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Julian Goodacre, piper, pipemaker and                       researcher gives some practical insight into the use of the baritone drone on the  smallpipes (and thanks to Dick Hensold and John Goodacre for suggestions and advice)

In the accompanying photo Julian is playing the Montgomery smallpipes; see COMMON STOCK

Vol 6 No 1.

The drone on a bagpipe provides a foundation for all the notes on the chanter. Modern Scottish                  bagpipes have three drones and the classic           arrangement is, of course, the Highland bagpipe which has one bass and two tenor drones. However

modern Scottish smallpipes usually have a                          different arrangement - one bass, one tenor and a               

baritone drone. For a piper who has come to smallpiping from the Highland pipes its use is often a bit of  a mystery. Indeed, one of the founder members of the Lowland and Border Pipers’ Society recently admitted to me that he had always considered the baritone on his smallpipes as a bit of an ‘exotic extra’, and I suspect he has had it plugged shut for over 15 years.

On a set of Scottish smallpipes in ‘A’, the bass drone plays ‘A’, the tenor drone plays ‘a’ an octave higher, and the baritone drone usually plays ‘E’. In actual fact although it is ‘correct’ to describe Highland drones as ‘bass and tenor’, it is not with the smallpipe, where the chanter plays an octave lower than on a Highland chanter, i.e. an octave nearer to the drones. However ‘bass, baritone and tenor’ are the generally accepted names for smallpipe drones.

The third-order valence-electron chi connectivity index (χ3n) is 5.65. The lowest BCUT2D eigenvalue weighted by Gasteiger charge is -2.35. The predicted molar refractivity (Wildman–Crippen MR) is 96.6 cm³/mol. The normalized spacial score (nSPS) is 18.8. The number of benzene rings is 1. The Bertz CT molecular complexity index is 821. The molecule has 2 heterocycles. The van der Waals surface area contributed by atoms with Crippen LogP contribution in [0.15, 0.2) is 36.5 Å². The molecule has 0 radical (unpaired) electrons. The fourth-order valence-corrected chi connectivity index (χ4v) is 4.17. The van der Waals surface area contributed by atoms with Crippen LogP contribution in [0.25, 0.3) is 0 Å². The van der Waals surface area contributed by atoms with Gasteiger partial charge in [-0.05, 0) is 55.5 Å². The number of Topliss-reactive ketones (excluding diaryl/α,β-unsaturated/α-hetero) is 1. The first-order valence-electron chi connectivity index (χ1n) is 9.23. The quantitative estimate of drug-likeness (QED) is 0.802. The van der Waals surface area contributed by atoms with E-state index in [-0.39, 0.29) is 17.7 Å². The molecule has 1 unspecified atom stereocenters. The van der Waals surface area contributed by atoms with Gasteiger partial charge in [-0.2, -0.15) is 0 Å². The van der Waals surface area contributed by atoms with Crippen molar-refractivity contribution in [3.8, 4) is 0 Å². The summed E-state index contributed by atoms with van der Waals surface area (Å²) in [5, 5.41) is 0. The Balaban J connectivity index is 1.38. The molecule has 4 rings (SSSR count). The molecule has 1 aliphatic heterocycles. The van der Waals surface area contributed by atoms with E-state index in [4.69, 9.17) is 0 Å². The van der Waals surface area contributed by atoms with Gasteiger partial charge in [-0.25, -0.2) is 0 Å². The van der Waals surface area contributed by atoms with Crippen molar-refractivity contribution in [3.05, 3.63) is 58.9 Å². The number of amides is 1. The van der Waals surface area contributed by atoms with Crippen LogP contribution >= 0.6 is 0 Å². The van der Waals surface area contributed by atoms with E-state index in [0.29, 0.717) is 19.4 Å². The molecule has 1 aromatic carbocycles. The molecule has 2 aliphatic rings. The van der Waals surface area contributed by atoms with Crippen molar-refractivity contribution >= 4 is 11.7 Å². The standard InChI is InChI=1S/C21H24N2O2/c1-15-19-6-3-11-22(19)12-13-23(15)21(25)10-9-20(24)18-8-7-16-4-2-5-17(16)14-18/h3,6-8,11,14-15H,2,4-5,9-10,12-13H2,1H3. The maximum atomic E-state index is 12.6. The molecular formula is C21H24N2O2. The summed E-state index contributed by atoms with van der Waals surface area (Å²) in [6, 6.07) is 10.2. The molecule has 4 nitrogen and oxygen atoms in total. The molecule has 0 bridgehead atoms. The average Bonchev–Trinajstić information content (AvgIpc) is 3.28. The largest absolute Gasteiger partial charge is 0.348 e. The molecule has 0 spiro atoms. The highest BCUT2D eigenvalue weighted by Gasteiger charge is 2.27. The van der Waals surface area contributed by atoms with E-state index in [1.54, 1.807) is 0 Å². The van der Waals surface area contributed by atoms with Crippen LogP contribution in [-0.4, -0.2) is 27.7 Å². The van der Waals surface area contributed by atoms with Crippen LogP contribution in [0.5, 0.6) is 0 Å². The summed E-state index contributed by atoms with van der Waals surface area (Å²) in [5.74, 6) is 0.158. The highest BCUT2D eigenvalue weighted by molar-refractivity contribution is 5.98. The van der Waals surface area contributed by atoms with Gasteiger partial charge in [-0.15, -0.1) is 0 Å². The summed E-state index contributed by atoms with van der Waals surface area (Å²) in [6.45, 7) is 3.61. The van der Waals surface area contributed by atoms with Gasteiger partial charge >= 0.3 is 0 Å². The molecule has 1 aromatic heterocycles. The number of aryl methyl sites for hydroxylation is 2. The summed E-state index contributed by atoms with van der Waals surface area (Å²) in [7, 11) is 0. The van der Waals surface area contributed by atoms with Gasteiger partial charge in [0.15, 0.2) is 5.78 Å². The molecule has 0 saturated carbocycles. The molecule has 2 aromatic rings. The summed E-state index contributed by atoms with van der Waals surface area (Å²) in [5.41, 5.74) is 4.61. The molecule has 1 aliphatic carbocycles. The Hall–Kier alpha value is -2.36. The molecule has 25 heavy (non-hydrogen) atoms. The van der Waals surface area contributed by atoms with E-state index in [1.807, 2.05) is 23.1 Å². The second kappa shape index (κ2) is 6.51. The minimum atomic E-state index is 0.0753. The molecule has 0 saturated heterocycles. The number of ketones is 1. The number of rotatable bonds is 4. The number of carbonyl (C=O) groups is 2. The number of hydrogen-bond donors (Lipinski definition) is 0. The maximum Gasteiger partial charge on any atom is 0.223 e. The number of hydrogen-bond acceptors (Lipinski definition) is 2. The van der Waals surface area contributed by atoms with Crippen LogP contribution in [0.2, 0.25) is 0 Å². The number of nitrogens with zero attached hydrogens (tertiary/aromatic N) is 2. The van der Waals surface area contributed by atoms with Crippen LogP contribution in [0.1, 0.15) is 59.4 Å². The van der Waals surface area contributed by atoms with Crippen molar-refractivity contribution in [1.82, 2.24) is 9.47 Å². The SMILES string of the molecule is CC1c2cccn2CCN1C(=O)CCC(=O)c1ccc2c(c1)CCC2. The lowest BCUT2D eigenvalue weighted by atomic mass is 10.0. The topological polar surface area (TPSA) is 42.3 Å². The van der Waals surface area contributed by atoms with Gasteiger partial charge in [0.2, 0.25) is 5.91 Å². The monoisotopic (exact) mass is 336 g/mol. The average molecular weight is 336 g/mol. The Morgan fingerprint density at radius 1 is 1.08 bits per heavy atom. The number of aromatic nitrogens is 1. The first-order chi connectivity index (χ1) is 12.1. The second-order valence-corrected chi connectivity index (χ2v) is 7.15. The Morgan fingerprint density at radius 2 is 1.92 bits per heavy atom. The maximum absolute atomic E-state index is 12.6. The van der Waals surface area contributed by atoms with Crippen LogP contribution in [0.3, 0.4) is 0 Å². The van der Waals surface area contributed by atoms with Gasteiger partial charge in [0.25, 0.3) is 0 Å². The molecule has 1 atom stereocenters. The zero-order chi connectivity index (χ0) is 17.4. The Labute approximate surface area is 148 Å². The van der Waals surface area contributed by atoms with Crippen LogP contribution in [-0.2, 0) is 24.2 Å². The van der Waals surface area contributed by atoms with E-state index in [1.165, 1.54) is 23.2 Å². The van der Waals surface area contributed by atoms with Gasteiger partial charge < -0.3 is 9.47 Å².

Highland pipe music is now always written in ‘A’ and thus many Highland pipers assume that because their drones only play one note that their pipes can only play in one key - the key of ‘A’. In fact it is possible to play tunes in several keys or modes, but the most frequently used are the keys of ‘A’ and ‘D’. Many pipers, especially those from a Highland piping background, find the baritone drone on their smallpipes does not always sound ‘right’. They either block it off or carry on using it anyway, even when it does not sound ‘right’. 

For a practical demonstration of why the baritone does not always sound ‘right’ here are two easy experiments (I am assuming that your pipes are in ‘A’; however these experiments work whatever key your pipes may be in).

  • Get your smallpipes and blank off the bass and the tenor drones. You are now playing the pipes with one drone - the baritone at ‘E’.

Play ‘Drops of Brandy’ (or ‘The Athol Highlanders’). it should sound fine. Now play ‘The Galloway Hills’ (or ‘Teribus’). It should sound decidedly odd!

The reason for this is that these two tunes are in different keys. ‘Drops of Brandy’ is in ‘A’, which sounds fine with a drone in ‘E’. However ‘The Galloway Hills’ is in ‘D’. ‘D’ is only one note away from the drone note of ‘E’ and this therefore produces a constant dissonance. Now try the same test but in reverse. Leaving the bass and tenor blanked off see if you can slide the baritone drone out until it plays in ‘D’. (This may not be possible on all sets of pipes or it may require some adjustment of the reed.)